The Dolphins miss the playoffs for the fifth season in a row and 18th time in 20 years. And it seems pretty clear that they need to try to find an upgrade at quarterback.

▪ The Cowboys lost to the Cardinals, 25-22, and spent the entire postgame whining about the officials.

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“The refs wouldn’t let us get in a rhythm,” receiver CeeDee Lamb said.

“I don’t know if it’s incompetence or what it is,” linebacker Leighton Vander Esch said.

“Playing against the refs again, like usual, it seems like an every-week occurrence,” pass rusher Randy Gregory said.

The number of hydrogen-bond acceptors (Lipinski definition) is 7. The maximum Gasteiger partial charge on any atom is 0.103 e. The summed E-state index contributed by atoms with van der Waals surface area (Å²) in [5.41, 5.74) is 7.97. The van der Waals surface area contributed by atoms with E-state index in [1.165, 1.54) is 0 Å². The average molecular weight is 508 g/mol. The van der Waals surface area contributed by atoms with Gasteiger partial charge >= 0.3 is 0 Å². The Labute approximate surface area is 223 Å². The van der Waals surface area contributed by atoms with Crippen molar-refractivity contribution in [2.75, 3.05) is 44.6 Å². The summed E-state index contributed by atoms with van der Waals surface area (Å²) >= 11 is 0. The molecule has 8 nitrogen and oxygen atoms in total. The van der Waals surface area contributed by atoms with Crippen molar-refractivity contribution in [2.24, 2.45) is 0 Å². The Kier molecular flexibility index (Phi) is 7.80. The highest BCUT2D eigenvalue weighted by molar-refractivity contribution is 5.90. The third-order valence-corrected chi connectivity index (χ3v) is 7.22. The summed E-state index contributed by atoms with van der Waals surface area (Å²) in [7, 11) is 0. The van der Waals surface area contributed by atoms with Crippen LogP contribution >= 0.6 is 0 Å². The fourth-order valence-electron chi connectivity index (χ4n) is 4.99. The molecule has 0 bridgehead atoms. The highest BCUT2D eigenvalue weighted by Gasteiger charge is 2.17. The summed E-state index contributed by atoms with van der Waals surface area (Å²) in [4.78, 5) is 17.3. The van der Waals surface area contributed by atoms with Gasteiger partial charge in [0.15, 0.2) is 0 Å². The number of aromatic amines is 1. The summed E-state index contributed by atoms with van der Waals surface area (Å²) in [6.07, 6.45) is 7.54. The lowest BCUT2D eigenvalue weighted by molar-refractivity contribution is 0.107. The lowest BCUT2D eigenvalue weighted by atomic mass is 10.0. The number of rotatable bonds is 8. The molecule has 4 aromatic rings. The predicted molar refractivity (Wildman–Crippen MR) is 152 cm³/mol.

The 11-5 Cowboys have the NFC East wrapped up. But I’m skeptical that they have the mental toughness to make a deep playoff run.

Ranking Offensive Rookie of the Year candidates

1. Bengals WR Ja’Marr Chase: Locked up the award with Sunday’s win. Voters like to see a “signature performance,” and Chase certainly provided one with 11 catches for 266 yards and three touchdowns. It was Chase’s second 200-yard game, and he is now fourth in the NFL with 1,429 receiving yards, a rookie record.

Ja'Marr Chase lit up the stat sheet against the Chiefs.Andy Lyons/Getty

2. Patriots QB Mac Jones: Had a nice bounce-back day against the Jaguars, and deserves a lot of credit for leading the Patriots to the playoffs as a rookie. But Jones hasn’t had any “wow” games like Chase had Sunday, nor has he dominated his position the way Chase has.

3. Steelers RB Najee Harris: Entered Monday night’s game ranked ninth in the NFL with 1,406 scrimmage yards.